Saskatoon teen charged with 'swatting' bomb threat that closed Princeton University in September

A fake bomb threat forced Princeton University in New Jersey to shut down last September. Police say a 15-year-old Saskatoon boy is responsible.

15-year-old boy arrested while travelling with family in Louisiana

The art museum, library, chapel and study hall at Princeton University were closed. (Princeton University)

American police say that a 15-year-old boy in Saskatoon made a false bomb threat in September that closed the art museum, library, chapel and study hall at Princeton University in New Jersey.

U.S. investigators also allege the teen made a similar swatting call to an unspecified location in Connecticut.

Swatting is when someone dials 911 with a fake emergency call, such as a bomb threat or active shooter, disguising their identity and location by using computer software. The name derives from police responding to the calls with their special weapons and tactics (SWAT) teams.

Police allege that the Saskatoon teen manipulated the phone system to make it appear the Princeton bomb threat was coming from New Jersey — not another country.

The university alert from Sept. 19, 2020. (Twitter)

In a March 25 news release, Saskatoon police said the boy had been arrested in Louisiana.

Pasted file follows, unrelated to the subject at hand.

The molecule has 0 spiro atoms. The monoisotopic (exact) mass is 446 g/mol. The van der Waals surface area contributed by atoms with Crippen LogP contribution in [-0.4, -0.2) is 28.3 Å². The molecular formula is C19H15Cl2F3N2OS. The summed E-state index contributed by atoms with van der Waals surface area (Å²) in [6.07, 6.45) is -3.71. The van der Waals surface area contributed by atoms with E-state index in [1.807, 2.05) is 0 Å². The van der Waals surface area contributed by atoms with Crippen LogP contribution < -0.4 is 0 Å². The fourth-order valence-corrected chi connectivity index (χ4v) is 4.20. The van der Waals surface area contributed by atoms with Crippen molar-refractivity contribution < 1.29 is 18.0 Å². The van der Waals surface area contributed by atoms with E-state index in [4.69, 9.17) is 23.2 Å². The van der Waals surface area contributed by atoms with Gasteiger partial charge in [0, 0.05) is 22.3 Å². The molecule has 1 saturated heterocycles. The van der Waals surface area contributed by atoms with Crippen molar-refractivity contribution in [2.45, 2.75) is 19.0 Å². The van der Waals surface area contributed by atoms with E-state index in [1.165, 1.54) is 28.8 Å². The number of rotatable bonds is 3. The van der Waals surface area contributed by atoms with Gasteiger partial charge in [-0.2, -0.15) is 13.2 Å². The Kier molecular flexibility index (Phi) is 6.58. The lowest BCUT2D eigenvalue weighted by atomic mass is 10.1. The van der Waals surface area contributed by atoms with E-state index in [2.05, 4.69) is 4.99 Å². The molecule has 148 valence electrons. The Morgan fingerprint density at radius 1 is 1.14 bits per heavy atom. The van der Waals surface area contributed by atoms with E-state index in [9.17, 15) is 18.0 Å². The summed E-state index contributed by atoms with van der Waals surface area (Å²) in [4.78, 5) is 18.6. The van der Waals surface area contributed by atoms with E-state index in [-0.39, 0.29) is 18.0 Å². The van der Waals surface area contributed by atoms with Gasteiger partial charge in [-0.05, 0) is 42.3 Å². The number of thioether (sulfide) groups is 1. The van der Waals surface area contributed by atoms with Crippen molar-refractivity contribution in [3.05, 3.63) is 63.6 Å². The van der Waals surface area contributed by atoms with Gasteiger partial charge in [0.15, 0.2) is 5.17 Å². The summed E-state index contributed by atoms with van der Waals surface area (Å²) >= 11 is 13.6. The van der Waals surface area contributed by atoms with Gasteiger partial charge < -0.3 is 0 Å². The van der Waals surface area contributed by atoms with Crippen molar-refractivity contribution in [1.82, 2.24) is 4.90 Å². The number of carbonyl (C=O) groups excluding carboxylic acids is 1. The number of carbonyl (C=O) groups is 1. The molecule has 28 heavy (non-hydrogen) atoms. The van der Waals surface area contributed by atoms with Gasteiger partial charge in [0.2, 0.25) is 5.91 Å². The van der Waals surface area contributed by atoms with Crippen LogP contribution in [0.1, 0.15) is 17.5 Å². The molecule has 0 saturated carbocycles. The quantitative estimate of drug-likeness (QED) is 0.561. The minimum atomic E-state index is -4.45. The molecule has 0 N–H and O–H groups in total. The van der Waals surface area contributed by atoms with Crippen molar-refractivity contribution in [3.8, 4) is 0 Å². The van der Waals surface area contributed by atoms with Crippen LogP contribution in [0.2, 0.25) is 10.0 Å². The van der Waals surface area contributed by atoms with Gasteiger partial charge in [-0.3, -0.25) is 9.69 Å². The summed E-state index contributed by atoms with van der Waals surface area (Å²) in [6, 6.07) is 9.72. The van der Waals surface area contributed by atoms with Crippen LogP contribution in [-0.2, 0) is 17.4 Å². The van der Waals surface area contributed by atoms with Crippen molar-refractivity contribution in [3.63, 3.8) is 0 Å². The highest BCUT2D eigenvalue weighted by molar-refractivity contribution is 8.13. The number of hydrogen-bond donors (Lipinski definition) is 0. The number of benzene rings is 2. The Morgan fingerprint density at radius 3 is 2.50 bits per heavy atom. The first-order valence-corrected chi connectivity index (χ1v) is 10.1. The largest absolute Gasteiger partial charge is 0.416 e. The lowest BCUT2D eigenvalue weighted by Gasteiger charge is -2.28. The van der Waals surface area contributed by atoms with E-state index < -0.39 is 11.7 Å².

"This individual committed many other calls to law enforcement agencies, schools, universities, airports, businesses, and personal residences, threatening violence with weapons had occurred and people were critically injured," the news release said.

"All of the incidents committed by the individual were false yet incited panic and fear, and cost tens of thousands of dollars in emergency response throughout both Canada and the U.S. Thankfully, no persons were injured as a result."

The ongoing investigation involves local, state and national police across the U.S. and Canada. The agencies include Saskatoon Police Service, Edmonton Police Service, the FBI Joint Terrorism Task Force, the United States Secret Service, the Regional Enforcement Allied Computer Team (REACT), Princeton University police and the Louisiana State Police.

None of the agencies contacted wanted to talk on the record about the investigation.

Investigation predated Princeton bomb threat

But a law enforcement officer in Louisiana close to the investigation was authorized to speak on background about the role played by the sheriff's office in St. James Parish, where the teen was arrested March 24.

The tiny community of Vacherie, La., is on the banks of the Mississippi River in St. James Parish, midway between Baton Rouge and New Orleans. It's home to about 7,000 people split between two subdivisions.

The community's known for its historic Oak Alley Plantation and as a filming location for the first season of the TV series True Detective starring Matthew McConaughey and Woody Harrelson.

The Saskatoon teen was arrested at a residence in South Vacherie, the officer said. The arrest capped a cross-border investigation that began a full two weeks before the bomb threat at Princeton.